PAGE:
JB: I think every woman in this cast is pro-man in every way.
A: And I hear there’s a theme this year?
JB: There’s a spotlight every year; spotlights highlight issues going on around the world where women are violated in some way… It’s great that it keeps up with the world.
ES: There’s a huge activism part. This year the spotlight’s on Haiti. And so, V-Day—that’s the organization we get the rights through—ten per cent of our proceeds go to the V-Day Haiti Fund, and then we get to choose what we do with the rest.
JB: It’s going to SHOFCO. Shining Hope For Communities.
A: So are there any new monologues this year?
ES: Basically, there’s the normal script, and then there’s an optional monologue and the spotlight monologue. For the optional one you get around five, six to choose one from, and the one we chose is called “Under the Burqa,” and it talks about…
JB: Women’s issues under the Taliban.
ES: Yeah, that was one of the things we were concerned about when we picked it. In the introduction it recognizes that the burqa is many times a conscious choice, it’s more about—
AG: Being forced to wear it.
ES: Being forced to do anything. This just happens to be about the burqa.
JB: And the other one is our spotlight, which is a focus on the Haiti earthquake and how women are disproportionately affected by natural disasters. So it focuses actually on a friend of Eve Ensler’s, Myriam Merlet, who passed away in Haiti. And she was a big women’s rights activist there, and it just focuses on her story and the story of Haitian women after the disaster.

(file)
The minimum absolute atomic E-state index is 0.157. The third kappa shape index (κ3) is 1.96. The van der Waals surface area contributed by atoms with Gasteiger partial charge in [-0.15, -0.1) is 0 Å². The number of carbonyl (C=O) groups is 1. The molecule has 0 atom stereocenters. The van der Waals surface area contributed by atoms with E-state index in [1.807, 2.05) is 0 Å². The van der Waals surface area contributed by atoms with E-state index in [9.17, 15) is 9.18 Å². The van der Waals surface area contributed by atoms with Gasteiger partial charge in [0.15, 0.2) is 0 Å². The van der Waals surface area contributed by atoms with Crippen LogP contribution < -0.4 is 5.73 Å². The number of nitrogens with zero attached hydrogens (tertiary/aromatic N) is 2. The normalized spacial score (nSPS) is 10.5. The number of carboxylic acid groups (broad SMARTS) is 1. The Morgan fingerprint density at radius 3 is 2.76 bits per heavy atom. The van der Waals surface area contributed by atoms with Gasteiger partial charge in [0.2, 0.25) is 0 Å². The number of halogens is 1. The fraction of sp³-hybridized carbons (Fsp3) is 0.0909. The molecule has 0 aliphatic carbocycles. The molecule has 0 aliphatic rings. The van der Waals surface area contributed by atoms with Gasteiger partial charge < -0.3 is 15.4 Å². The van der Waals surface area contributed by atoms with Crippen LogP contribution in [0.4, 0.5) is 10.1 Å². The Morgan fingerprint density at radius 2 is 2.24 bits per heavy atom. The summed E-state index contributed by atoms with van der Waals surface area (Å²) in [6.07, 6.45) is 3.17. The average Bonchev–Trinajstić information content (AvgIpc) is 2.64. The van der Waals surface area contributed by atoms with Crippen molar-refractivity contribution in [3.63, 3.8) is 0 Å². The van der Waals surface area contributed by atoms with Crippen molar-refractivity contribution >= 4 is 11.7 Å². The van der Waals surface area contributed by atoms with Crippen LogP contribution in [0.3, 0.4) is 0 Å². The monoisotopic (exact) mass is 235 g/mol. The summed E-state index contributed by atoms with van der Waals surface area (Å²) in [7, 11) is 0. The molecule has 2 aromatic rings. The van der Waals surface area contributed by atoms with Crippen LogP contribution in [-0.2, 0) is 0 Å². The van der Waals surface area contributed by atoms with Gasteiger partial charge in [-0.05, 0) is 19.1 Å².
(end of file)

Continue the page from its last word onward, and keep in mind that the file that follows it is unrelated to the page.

A: Have you guys had any challenges to overcome with your cast as far as comfort level, that kind of thing?
ES: People reject our room requests all the time.
JB: I think we can safely say that every girl in this cast has made a transformation. From the beginning, some people came in here, they were shy, they were uncomfortable, they were like, “What did we get ourselves into?”—
ES: With their monologues, not personally!
JB: No, but with this show. With what they were doing. And I think you’ll be excited to see the results, because it’s really come a long way since the beginning and they’re all remarkable young women.
ES: They are remarkable young women.
AG: Thanks, Grandma.
ES: Julia’s the really nice one of us, who’s really maternal.
AG: And I…
ES: And Alana’s cray-cray.
AG: I am known as the crazy director. Those are the stereotypes.
A: I can’t help but notice that there’s a tree onstage covered in panties. Is there a story behind that?
AG: [heavily droll] Well, I had a vision—a pro-feminist vision—of a chandelier…shrouded in lace panties. We could not find a way to get a chandelier and hang it, and then I saw Steck’s fabulous coat rack, and so…
JB: Explain what the panty tree means to you!
AG: [in the same vein] Ok, here’s what it means: at the beginning of the play we all brought our favorite seed from our favorite fruit, and as we grew together, the panty tree grew. And the panties on the tree represent the bond and the friendship and the sisterhood that we’ve accrued in our time here! Please note that I’m doing this all in a sarcastic voice.
JB: There’s a special surprise at the end of the play that will integrate it into our action nicely.
A: So we can expect to see a lot, then?
JB: I want to make a promise to our viewers that you will not want to miss a moment because it’s outrageous, it’s funny, it’s sexy, it’s touching. It’s going to bring a lot to the table. So get excited.